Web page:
Essays · Movies

2020 Was the Year of Found Footage and Creative DIY Filmmaking

Even a pandemic can’t stop horror filmmakers from tapping into the found footage genre to create terror in the digital world.
Host Fsr header
Shadowhouse Films
By  · Published on December 19th, 2020

This article is part of our 2020 RewindFollow along as we explore the best and most interesting movies, shows, performances, and more released in this very strange year. In this entry, we explore how 2020 made found footage movies interesting again.

While large film productions have been halted and delayed due to COVID-19, that doesn’t mean all filmmaking has stopped. Trapped in their homes for the safety of themselves and others, horror filmmakers have let isolation breed creativity as they discover new ways to create genre filmmaking without ever having to leave their homes. Zoom becomes their studio, and high-quality footage is replaced with the grainy, low-quality images that come from recording a video call.

These films are not only creative in how they craft low budget yet effective scares that are limited to the scope of a webcam or a cellphone video. They are able to take the domestic space, the place where everyone must stay in the name of safety and health, and make it even more threatening. While the home turning sinister is a common trope in horror, these 2020 found footage movies compound that even more because there is no way to truly escape. They are either the creatures living in your home or the virus outside of your door, threatening the lives of you and the ones you love. 

The best example of such filmmaking is Rob Savage’s Host, which began as a short video uploaded to Twitter. In the original video, which was a prank created and executed by Savage, he tells his friends on Zoom that he’s been hearing something in his attic. His friends, who believe it is real, are forced to follow him up a ladder, into the attic, and experience the terror of his “discovery.” 

Savage’s prank video went viral and he was offered the opportunity to make it a feature, which was entirely filmed remotely. Actors were sent microphones and other necessary gear that they set up on their own; everyone on camera was a one-person production team who set up their own sound, lighting, and more. It is a collaborative process, more so than any Hollywood release, as each actor was forced to acquire new skills and invest their time and energy into not only their performances, but into set design, sound design, and more.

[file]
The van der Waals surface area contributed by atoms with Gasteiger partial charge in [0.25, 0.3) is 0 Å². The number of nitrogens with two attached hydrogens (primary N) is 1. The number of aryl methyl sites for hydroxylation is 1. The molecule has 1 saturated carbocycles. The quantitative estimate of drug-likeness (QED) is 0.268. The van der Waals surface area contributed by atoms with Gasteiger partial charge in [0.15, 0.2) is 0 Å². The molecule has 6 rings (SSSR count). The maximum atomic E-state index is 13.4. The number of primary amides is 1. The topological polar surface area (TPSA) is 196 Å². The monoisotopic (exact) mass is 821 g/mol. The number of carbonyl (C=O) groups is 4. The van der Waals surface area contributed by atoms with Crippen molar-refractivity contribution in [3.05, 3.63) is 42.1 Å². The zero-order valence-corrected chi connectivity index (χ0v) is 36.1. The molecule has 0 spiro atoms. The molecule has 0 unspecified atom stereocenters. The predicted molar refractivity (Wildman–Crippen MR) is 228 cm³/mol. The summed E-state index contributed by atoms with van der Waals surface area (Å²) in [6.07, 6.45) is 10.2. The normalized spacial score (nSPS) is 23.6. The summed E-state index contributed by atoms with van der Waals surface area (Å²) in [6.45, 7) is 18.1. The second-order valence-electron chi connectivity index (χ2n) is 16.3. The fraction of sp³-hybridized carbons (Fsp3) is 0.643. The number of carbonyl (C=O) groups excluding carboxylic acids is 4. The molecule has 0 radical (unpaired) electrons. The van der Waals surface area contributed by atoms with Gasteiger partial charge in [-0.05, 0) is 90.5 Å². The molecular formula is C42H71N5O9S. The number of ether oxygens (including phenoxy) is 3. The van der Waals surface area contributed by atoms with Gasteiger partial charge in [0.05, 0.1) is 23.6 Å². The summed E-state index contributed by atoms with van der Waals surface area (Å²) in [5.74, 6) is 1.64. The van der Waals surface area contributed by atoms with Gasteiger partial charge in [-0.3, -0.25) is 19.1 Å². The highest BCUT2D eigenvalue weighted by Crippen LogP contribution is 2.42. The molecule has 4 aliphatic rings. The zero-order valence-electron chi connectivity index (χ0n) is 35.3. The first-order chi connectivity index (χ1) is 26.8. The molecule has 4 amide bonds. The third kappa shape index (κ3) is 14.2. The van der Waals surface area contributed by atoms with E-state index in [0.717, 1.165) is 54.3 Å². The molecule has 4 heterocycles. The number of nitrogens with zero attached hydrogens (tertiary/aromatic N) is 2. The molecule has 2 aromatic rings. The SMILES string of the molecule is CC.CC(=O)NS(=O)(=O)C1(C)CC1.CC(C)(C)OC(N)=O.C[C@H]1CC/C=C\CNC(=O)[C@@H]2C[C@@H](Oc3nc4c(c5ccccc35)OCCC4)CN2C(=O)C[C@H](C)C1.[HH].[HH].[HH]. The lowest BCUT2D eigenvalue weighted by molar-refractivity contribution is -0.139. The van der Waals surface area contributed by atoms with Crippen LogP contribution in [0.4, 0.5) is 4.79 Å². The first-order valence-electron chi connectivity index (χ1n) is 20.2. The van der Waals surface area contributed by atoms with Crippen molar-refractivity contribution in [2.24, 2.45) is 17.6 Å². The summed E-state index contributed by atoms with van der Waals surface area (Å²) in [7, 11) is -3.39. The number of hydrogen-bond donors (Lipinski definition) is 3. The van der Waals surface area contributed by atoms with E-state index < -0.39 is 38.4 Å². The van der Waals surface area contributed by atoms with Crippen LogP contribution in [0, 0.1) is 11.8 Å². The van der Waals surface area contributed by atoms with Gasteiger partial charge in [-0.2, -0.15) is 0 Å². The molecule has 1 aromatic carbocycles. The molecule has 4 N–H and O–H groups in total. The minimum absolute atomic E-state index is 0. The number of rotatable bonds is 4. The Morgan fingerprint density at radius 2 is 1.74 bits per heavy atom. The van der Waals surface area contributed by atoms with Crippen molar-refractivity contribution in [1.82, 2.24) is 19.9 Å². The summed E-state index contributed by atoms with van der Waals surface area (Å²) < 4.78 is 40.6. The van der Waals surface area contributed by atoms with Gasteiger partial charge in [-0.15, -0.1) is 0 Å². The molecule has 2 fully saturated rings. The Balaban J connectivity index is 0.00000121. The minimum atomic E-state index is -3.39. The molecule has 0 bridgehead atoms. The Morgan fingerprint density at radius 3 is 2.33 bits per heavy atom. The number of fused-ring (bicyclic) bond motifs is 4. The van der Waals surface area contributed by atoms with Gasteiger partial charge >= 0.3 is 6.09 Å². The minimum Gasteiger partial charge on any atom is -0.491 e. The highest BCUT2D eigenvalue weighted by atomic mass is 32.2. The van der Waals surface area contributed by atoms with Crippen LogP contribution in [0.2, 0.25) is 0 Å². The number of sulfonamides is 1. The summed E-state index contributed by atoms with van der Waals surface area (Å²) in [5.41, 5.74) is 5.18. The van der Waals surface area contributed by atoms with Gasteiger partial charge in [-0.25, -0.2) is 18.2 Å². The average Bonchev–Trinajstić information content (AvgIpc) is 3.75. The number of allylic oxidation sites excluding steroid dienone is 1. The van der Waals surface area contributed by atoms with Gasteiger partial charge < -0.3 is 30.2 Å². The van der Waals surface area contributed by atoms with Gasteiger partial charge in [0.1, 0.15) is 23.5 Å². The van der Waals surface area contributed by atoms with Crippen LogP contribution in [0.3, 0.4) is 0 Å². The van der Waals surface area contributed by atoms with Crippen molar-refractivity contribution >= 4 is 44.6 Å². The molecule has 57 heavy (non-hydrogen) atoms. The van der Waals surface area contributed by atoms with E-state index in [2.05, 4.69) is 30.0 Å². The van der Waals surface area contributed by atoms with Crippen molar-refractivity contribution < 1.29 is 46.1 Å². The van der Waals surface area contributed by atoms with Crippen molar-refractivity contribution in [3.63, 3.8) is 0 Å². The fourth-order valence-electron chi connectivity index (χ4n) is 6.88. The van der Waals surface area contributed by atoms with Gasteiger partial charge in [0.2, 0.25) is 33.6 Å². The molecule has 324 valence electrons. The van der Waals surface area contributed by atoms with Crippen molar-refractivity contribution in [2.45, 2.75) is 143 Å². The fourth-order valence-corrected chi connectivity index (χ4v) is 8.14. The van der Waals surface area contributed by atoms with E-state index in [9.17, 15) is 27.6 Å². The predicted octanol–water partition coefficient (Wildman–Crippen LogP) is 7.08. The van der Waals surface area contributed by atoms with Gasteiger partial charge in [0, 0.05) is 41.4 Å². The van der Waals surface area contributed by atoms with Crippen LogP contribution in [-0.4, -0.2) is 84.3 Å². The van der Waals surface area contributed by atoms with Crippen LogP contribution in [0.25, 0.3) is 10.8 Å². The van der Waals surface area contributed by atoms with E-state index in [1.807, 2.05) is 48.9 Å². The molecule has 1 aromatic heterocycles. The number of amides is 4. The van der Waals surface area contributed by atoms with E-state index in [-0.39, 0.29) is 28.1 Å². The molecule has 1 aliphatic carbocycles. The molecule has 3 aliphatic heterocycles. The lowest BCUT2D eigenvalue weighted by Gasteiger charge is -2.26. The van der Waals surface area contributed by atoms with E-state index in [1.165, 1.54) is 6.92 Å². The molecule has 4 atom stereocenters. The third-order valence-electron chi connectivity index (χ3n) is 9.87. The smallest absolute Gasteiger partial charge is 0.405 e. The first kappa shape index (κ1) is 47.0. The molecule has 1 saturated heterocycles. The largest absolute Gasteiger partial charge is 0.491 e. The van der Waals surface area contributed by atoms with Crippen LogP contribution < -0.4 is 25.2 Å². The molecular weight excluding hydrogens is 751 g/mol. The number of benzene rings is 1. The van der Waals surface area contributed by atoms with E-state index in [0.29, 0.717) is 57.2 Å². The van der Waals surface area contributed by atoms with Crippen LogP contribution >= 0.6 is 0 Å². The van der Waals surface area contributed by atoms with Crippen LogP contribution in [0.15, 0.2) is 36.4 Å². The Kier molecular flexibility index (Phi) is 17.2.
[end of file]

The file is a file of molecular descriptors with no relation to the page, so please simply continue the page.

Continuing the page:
In any other year, his short may have flown under the radar, gaining a few dedicated fans and plenty of comparisons to films such as The Den and the Unfriended series. But within the context of 2020, the short resonated to our bones. We are all spending hours on Zoom meetings with either coworkers or loved ones. Zoom is our connection to the rest of the world. In a time when so many of us are disconnected from our support system, what is scarier than the very means of personal connection becoming tainted and deadly? In making that one tenuous connection horrifying, Savage has tapped into our current cultural fears and anxieties. 

But Host is not the only piece of filmmaking this year that stretched the bounds of creativity in the pandemic. Director and writer Michael Varrati also created his own queer pandemic short, this time about trying to find love during a time when meeting in person is dangerous. Unusual Attachment was also shot entirely remotely. Unlike Host, this film had a custom-designed UI to replicate the user experience of sites like ChatRoulette. With such a detailed graphics treatment, it is even more difficult to differentiate between the cinematic world and the digital world with which we are so accustomed. 

Unusual Attachment

Another unexpected site of creativity and genre filmmaking is the short-form video app TikTok. Throughout the pandemic, both professional creators and amateurs with iPhones have posted their horror creations and seemingly true horror stories. Creator @shortestblockbusters started their account in April and uses the fifteen-second limit to showcase their astounding animation and CGI skills by creating horrifying monsters. On the other end of the spectrum, users such as @smitherenes, @readmybioyo, and @gabrielle.quinn posted their own seemingly real experiences with ghosts. This app embodies the idea of found footage in real-time as each TikTok user is typically discovering these videos on their own.

The beauty of TikTok is the authenticity of its content. Without obvious animation, it’s difficult to tell what is an actual supernatural occurrence or a carefully produced moment of horror. This makes these videos all the more terrifying as anything could be real — if you believe in the supernatural. With access to a video camera in our pockets and a lot of free time, anyone can create horror films, or capture what seems to be actual footage of ghosts. 

Despite the poor reputation that found footage movies have received over the years, 2020 has been a testament to the power of those low budget film techniques. In the context of a tumultuous and extremely isolating year, found footage is having a resurgence. Filmmakers like Rob Savage and Michael Varrati have demonstrated the elasticity and malleability of the technique, and how it can extend into the digital space. If you hated Zoom before, you may just hate it even more now.  

Related Topics: , , ,

Mary Beth McAndrews thinks found footage is good and will fight you if you say otherwise. When she's not writing, she's searching for Mothman with her two cats. Follow her on Twitter @mbmcandrews. (She/Her)